Who's Afraid of Virginia Woolf
by Edward Albee
Starring Kathleen Turner and Bill Irwin
On Broadway at the Longacre Theatre
Kathleen Turner's voice has gotten a lot of attention over the years. Too manly, or where's that accent from, say the detractors. Yet it's also been the epitome of breathy sexuality--the voice of cartoon femme fatale "Jessica Rabbit." Either way, it's made her a good living, on film. In the theatre the voice is the primary vehicle for the actor's soul and presence, especially in a play as exhaustively verbal as Who's Afraid of Virginia Woolf. Albee gives his leading characters, George and Martha, not speeches but arias packed with double- and triple-entendres, literary references, and philosophical heft. Such a play demands from an actor a supreme instrument, in range and sensitivity, both to communicate its complexity and to keep the audience awake.
So while Turner casts a great visceral physical presence on the stage as Martha, that deep monotone of hers cannot match the expressiveness of the writing over three acts. She's brassy alright. Seductive, yes. But I didn't feel that volatility so essential to the character. We--like her trapped guests--should be somewhat scared of Martha, of what she may do at any moment. Turner, with her expert wisecracking and world weariness, makes for somehow oddly comforting company. Maybe it comes with being a movie star. (There is, of course, the requisite applause for her entrance at the top. Not really the ideal way to begin this play.)
The surprise of the evening, then, is how big brassy Martha is eclipsed by her mousy husband, thanks to Bill Irwin. The play has now become the Triumph Of George, the little guy over the "big bad wolf." Unlike the severe and imposing acerbity of such butch George's as Richard Burton in the movie, Irwin cuts a slighter figure--a close relation to other Albee impotent bookworms like The Zoo Story's Peter, but with the poking wit of that play's Jerry, as well. Irwin impresses not by "proving himself an actor" and "disappearing into the role"--but by bringing so much Bill Irwin into it! Only he could make George so winning a clown, a twisted jester at Martha's dying court. Employing the well-honed tricks of his vaudevillian art--mimicking his opponents' voices, punctuating his Albee-esque puns with elbow juts and quick takes--he locates the sick circus in the play and becomes its master of ceremonies.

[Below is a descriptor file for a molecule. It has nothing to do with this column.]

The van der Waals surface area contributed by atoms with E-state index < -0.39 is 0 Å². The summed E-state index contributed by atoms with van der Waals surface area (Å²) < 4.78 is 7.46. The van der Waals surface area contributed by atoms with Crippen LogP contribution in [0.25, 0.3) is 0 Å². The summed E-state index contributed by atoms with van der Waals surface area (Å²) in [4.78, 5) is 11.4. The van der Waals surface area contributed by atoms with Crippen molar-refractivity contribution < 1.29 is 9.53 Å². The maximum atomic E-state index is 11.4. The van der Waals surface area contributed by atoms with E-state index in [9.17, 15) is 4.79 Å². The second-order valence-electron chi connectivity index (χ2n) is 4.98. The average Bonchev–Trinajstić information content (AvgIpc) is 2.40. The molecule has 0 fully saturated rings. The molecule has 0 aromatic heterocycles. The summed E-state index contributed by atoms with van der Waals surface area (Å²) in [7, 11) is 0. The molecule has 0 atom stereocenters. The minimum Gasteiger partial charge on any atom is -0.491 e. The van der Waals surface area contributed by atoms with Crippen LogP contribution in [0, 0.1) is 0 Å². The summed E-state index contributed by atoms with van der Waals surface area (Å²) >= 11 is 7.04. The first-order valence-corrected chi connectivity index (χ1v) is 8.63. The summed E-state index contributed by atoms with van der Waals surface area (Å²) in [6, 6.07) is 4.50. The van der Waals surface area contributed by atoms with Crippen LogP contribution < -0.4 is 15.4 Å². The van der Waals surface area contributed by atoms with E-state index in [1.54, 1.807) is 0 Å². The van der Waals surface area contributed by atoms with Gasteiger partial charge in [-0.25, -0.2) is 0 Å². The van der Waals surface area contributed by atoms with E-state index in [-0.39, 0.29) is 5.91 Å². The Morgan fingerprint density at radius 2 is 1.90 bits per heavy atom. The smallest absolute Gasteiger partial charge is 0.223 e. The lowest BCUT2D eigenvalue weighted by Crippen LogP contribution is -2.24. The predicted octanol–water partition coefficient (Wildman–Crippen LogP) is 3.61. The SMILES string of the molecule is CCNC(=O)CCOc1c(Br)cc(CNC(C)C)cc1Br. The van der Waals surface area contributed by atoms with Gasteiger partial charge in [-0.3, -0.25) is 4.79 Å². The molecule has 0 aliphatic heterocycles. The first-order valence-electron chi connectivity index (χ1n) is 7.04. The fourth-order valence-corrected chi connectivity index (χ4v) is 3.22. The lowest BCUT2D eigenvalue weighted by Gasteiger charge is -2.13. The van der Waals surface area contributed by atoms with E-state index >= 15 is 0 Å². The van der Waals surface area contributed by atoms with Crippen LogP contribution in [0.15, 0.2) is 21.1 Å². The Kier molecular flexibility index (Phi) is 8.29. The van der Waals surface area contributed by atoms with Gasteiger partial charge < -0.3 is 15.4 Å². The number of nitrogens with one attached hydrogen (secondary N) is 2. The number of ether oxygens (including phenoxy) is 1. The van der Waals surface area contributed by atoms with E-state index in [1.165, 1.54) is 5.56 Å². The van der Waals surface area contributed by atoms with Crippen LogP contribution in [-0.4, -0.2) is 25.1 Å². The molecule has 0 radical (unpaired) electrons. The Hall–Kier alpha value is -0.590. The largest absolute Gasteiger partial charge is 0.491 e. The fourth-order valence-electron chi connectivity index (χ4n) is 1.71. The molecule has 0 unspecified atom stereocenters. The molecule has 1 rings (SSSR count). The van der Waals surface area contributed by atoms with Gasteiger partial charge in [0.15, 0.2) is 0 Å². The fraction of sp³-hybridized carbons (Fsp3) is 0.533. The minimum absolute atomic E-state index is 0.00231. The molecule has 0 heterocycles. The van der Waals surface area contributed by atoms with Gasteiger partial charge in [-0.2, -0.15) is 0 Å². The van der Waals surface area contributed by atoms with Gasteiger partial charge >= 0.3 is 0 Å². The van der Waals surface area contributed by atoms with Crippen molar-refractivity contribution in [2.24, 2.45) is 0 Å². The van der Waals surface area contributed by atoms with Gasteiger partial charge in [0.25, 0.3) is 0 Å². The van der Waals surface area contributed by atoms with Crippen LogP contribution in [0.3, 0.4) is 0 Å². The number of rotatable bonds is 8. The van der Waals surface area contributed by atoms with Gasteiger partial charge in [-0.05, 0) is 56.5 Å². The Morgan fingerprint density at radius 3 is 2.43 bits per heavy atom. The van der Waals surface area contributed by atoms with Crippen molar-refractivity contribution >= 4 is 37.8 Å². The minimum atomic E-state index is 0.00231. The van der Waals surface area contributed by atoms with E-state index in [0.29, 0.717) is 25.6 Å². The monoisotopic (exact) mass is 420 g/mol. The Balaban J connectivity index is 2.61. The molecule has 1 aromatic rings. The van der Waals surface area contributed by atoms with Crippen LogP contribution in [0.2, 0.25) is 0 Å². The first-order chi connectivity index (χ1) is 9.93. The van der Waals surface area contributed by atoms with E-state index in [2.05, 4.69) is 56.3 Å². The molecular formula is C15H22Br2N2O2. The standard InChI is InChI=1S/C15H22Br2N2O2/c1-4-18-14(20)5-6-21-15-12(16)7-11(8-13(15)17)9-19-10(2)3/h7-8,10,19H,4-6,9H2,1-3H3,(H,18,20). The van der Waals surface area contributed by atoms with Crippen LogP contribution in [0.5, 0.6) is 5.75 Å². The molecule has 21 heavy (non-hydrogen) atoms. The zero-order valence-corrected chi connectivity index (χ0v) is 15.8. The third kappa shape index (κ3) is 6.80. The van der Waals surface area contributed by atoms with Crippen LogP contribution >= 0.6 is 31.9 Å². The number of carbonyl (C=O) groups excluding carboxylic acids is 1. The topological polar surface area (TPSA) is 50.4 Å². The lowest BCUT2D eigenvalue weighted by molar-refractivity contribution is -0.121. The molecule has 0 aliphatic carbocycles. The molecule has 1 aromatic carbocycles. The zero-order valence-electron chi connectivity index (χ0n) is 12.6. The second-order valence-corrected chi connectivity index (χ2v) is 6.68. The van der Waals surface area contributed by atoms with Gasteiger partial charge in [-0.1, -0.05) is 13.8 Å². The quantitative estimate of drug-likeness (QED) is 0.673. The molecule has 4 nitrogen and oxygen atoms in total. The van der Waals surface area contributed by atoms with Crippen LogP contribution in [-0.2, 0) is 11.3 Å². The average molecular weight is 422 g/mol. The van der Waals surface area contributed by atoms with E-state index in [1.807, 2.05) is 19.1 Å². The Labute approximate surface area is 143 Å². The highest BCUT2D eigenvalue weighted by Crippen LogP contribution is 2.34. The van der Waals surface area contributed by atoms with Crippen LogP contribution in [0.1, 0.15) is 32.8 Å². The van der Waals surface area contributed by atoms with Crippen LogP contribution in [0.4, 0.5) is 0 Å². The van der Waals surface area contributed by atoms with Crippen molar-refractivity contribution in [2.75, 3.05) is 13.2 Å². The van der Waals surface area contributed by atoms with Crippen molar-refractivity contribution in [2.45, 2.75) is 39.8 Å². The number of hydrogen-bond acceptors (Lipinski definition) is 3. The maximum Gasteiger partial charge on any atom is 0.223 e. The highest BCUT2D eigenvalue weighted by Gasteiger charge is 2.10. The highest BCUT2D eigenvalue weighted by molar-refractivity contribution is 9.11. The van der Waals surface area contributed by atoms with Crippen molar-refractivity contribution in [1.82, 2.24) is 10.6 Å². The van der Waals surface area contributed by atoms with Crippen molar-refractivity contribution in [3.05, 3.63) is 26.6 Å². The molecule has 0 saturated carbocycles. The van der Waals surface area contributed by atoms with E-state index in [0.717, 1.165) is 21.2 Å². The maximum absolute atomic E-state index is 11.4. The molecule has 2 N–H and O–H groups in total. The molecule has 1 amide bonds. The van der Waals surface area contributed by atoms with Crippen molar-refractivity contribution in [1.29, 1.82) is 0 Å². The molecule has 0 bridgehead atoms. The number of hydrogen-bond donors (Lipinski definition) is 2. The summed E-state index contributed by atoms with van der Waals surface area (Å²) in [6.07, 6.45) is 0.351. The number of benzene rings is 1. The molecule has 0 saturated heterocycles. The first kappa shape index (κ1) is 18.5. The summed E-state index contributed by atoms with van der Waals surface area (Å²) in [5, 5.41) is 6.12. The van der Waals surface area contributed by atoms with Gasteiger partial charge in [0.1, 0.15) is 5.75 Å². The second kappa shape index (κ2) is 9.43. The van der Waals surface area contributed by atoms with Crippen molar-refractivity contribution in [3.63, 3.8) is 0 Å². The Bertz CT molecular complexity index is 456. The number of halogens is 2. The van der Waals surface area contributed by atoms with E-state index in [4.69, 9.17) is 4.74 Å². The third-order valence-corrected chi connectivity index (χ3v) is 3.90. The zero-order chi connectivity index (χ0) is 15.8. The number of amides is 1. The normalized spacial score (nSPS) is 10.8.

But with such a likeable George and Martha something goes wrong. (Aside from the fact there's basically no romantic chemistry between the two.) The play feels too easy under Anthony Page's direction. In 1962, the brutal (and dirty) jokes shocked; now they titillate an audience numbed by Married With Children. Which isn't to say the play is dated, just the bar is now raised for any production of this play to have its intended disturbing impact. I personally feel--no matter how "universal" we all know The Great Plays are-- it works best as a period piece, piercing through the veneer of 50s America. Page and his team have set it instead in such a generic American-Family-Play-Land there is no social context. (John Lee Beatty is one of the great designers, but his reputation for providing cozy sets you "want to live in" is not an asset here.) I would even argue the play also cries out for a more abstract, experimental staging to restore its full pity and terror. But this is Broadway after all, and a thoroughly Broadway-friendly production it is. A producer's dream. Albee has even cut a crucial scene at the end of Act II to make sure everyone makes their 10pm train. (When curtain is at 7:00, that is.)
I haven't mentioned the cast's other half, and won't drag on. Mirielle Enos does bring something new and less annoying to Honey than others and is fascinating to watch in her eccentric spasms. She gets Albee's twisted spirit. But hunky David Harbour I just found boring. Nick's two long dialogues with George, I realize now, form the fulcrum (fulcra?) of the play's "argument" against success-driven Americanism. Just because Nick is a dolt shouldn't mean that the actor can't still match George's complexity and intensity. Page doesn't find anything to activate Nick in these scenes and--despite Irwin's impressive rhetorical skills here--the play just sits there on the couch along with the static blocking.
I was indeed haunted when I left--but not by inklings of my own complacency, or by lingering questions of imaginary pregnancies. It was the thought that Albee's masterwork might only live on as slightly naughty domestic comedy. To paraphrase a recent movie-sage, "So this is how the American Theatre dies--with thunderous applause..."
But hey, that's just my opinion. Check out these other reviews...
Ben Brantley, New York Times
Michael Feingold, Village Voice
Wednesday, June 15, 2005
Who's Afraid of Virginia Woolf